The Conviction of Things Not Seen
Worship and Ministry in the 21st Century
Where to Purchase
"A fitting toast to the work of Robert Webber, one which honors him by doing what he has done so well--displaying the wealth of ways in which our Christian past enlightens our present and enlivens our future."--Covenant Quarterly
Whether you are a theologian, a layperson, a worship leader, a choir director, or a member of the clergy, you've probably been confronted by some or all of the following questions: How can a pastor care for parishioners through worship, liturgy, and sacrament? How might a congregation preserve tradition while being open to innovation? What role should music play in worship? What is the function of ritual? How significant are visual representations in worship? Can we be "seeker sensitive" without sacrificing the rich history of our faith tradition? How can we make our congregations more multicultural?
Inspired by the work and witness of theologian Robert Webber, The Conviction of Things Not Seen offers a unique approach to the "worship wars" by focusing on the integral relationship between worship, pastoral ministry, and cultural engagement. This book, with contributions by William Willimon, John Witvliet, Rob Johnston, Rodney Clapp, Donald Bloesch, and others, will be a lighthouse for anyone navigating the unsettled seas of contemporary worship.
The Conviction of Things Not Seen is both erudite and devout, its scope historical and timely. A refreshing, balanced tone makes it a perfect text for worship and pastoral ministry courses.
"Consists of a collection of essays on pastoral ministry, worship, cultural engagement and other topics, written by contributors like William Willimon, Donald Bloesch, Rodney Clapp and others. Readers will find interesting ideas to chew on."--Rick Ezell, Preaching
"This erudite, occasionally dense, but consistently rewarding, volume manages to provide an objective assessment of the current worship wars by exploring in depth a variety of themes."--Davin Seay, Worship Leader
"A fine festschrift offered to Robert Webber. . . .The Conviction of Things Not Seen is a rich feast for all who share its author's conviction that worship and ministry in the twenty-first century has a hopeful future in Christ. It is also a clear call for a fruitful interchange of serious ecclesial scholarship and careful cultural analysis. Todd Johnson and Brazos Press are to be commended for bringing us a fitting toast to the work of Robert Webber, one which honors him by doing what he has done so well-displaying the wealth of ways in which our Christian past enlightens our present and enlivens our future."--D. Brent Laytham, Covenant Quarterly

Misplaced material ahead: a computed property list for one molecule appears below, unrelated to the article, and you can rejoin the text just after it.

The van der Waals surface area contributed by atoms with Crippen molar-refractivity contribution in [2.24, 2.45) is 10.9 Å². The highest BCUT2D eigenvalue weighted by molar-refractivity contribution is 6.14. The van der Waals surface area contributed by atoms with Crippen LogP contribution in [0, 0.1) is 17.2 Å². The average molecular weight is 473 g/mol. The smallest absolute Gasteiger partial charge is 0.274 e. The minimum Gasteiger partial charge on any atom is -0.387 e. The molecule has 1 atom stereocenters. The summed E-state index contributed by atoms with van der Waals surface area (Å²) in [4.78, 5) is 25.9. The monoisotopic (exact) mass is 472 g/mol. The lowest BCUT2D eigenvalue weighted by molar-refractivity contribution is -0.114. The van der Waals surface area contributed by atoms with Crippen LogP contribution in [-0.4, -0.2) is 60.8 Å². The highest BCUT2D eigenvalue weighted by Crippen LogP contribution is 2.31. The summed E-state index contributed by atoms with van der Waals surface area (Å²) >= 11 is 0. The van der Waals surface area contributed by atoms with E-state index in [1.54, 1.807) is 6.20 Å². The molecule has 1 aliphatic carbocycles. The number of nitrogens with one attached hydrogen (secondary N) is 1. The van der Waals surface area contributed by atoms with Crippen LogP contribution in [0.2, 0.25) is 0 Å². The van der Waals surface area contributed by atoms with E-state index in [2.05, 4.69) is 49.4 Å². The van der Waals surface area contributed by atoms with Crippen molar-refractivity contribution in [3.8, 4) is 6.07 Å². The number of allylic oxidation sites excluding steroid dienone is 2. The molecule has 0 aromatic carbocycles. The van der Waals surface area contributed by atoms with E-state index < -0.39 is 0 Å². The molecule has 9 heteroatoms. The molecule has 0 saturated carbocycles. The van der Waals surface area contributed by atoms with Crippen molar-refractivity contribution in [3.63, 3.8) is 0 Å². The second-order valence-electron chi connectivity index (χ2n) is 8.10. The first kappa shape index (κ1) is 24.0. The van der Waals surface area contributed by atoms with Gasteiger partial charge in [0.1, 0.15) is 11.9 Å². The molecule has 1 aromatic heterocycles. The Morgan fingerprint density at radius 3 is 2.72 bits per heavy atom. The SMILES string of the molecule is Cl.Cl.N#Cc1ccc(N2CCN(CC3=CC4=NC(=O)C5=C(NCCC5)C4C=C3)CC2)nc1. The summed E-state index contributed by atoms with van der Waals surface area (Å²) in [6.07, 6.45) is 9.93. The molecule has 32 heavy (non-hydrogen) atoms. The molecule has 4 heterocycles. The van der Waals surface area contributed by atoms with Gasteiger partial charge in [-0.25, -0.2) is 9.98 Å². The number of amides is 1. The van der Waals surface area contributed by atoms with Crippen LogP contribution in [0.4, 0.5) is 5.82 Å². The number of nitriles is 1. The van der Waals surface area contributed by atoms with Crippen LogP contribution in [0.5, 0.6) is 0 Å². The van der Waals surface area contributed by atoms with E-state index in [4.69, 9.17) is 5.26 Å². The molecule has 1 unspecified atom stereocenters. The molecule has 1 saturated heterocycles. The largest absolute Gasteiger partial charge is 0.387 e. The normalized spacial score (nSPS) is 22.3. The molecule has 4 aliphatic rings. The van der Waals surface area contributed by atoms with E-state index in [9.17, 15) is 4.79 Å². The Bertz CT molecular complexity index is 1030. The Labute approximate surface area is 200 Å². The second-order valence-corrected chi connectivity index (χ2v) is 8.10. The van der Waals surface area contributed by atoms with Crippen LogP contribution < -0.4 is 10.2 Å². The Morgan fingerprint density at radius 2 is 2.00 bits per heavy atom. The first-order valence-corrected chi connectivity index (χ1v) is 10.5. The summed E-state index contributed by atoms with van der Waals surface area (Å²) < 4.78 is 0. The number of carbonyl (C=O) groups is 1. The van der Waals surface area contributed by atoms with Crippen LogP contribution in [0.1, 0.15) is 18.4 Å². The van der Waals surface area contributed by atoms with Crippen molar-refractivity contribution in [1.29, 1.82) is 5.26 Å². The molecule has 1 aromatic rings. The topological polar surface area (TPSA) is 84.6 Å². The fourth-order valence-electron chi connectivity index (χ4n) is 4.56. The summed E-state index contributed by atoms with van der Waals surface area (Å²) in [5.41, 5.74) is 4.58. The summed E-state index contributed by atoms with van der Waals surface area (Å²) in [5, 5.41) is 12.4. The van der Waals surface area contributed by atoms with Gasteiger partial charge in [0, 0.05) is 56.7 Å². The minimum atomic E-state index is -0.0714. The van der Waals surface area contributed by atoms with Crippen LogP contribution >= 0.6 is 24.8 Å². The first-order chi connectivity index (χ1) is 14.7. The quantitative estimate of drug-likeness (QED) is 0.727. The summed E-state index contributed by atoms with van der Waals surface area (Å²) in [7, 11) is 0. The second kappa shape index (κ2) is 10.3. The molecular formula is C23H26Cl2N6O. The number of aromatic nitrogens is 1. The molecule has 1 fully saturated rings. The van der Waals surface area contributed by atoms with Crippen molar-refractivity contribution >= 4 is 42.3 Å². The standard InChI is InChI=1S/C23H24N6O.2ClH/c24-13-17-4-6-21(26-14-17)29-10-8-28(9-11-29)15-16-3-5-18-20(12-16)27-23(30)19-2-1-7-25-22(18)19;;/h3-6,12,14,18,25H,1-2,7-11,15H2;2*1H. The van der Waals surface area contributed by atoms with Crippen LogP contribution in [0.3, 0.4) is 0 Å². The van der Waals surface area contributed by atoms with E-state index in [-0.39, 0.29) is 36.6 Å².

"Johnson has gathered a group of liturgical scholars who have been influenced and inspired by Webber's teaching. The result is twelve essays from various perspectives that both inform and challenge continued worship discussion."--Joyce Borger, Reformed Worship
"These essays are not afraid to probe the difficult questions that must be explored within any discussion of contemporary worship and the practice of ministry. . . . Faithful to his goal, Todd Johnson has assembled a broad collection of voices that prompt the reader to explore some of the emerging and necessary questions of being the church and engaging in ministry in our postmodern twenty-first century. To that end, the life and ministry of Bob Webber is appropriately recognized, celebrated, and affirmed."--Tom Schwanda, Calvin Theological Journal
"Worship is perhaps the most widely disputed topic in the church today, making this book an incredibly timely and useful resource for pastors, worship leaders, seminarians, and lay leaders. This provocative and enlightening volume is a compilation of essays written as a tribute to Robert Webber. . . . Voice by a collection of writers with varied voices and experiences, this book is an invaluable resource for anyone who 'does' worship. While each of the offerings in this book can easily stand alone, the flow of the book from beginning to end offers the reader an edifying journey through the worship spectrum. The chapters cover a wide range of information. . . . This book presents a means to enter into the dialogue of worship with greater understanding and vocabulary. . . . The Conviction of Things Not Seen poses a challenge to question the status quo, but with humility and discernment. It pays a warranted tribute to a man who has inspired many, but even more so, moves us to dialogue with one another and to imagine ever greater ways to honor the God who alone is worthy of our worship."--Christine Martin, Ashland Theological Journal